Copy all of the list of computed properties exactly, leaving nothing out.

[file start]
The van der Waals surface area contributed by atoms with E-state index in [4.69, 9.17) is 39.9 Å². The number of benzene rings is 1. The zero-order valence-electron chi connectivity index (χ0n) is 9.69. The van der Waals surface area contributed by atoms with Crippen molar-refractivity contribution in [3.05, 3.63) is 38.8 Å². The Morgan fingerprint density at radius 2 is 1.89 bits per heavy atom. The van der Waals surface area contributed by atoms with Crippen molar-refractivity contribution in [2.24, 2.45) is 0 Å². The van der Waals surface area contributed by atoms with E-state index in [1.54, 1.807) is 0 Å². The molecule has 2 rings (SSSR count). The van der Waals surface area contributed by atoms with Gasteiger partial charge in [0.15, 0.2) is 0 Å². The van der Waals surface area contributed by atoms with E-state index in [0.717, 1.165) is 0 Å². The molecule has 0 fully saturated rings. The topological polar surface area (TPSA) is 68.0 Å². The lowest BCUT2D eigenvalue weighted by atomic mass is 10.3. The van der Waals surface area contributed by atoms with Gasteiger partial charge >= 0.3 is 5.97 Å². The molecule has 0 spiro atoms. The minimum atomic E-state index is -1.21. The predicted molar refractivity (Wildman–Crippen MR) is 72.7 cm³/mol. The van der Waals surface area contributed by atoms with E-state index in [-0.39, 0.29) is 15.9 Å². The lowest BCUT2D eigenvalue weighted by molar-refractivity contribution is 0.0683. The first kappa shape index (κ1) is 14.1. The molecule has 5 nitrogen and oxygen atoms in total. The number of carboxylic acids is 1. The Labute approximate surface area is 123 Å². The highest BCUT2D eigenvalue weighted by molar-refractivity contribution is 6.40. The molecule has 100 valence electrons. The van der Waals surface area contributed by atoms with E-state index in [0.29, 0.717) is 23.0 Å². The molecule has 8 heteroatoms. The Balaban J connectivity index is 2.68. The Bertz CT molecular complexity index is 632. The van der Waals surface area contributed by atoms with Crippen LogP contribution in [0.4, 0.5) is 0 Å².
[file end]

The van der Waals surface area contributed by atoms with E-state index in [4.69, 9.17) is 39.9 Å². The number of benzene rings is 1. The zero-order valence-electron chi connectivity index (χ0n) is 9.69. The van der Waals surface area contributed by atoms with Crippen molar-refractivity contribution in [3.05, 3.63) is 38.8 Å². The Morgan fingerprint density at radius 2 is 1.89 bits per heavy atom. The van der Waals surface area contributed by atoms with Crippen molar-refractivity contribution in [2.24, 2.45) is 0 Å². The van der Waals surface area contributed by atoms with E-state index in [1.54, 1.807) is 0 Å². The molecule has 2 rings (SSSR count). The van der Waals surface area contributed by atoms with Gasteiger partial charge in [0.15, 0.2) is 0 Å². The van der Waals surface area contributed by atoms with E-state index in [0.717, 1.165) is 0 Å². The molecule has 0 fully saturated rings. The topological polar surface area (TPSA) is 68.0 Å². The lowest BCUT2D eigenvalue weighted by atomic mass is 10.3. The van der Waals surface area contributed by atoms with Gasteiger partial charge >= 0.3 is 5.97 Å². The molecule has 0 spiro atoms. The minimum atomic E-state index is -1.21. The predicted molar refractivity (Wildman–Crippen MR) is 72.7 cm³/mol. The van der Waals surface area contributed by atoms with E-state index in [-0.39, 0.29) is 15.9 Å². The lowest BCUT2D eigenvalue weighted by molar-refractivity contribution is 0.0683. The first kappa shape index (κ1) is 14.1. The molecule has 5 nitrogen and oxygen atoms in total. The number of carboxylic acids is 1. The Labute approximate surface area is 123 Å². The highest BCUT2D eigenvalue weighted by molar-refractivity contribution is 6.40. The molecule has 100 valence electrons. The van der Waals surface area contributed by atoms with E-state index in [0.29, 0.717) is 23.0 Å². The molecule has 8 heteroatoms. The Balaban J connectivity index is 2.68. The Bertz CT molecular complexity index is 632. The van der Waals surface area contributed by atoms with Crippen LogP contribution in [0.4, 0.5) is 0 Å².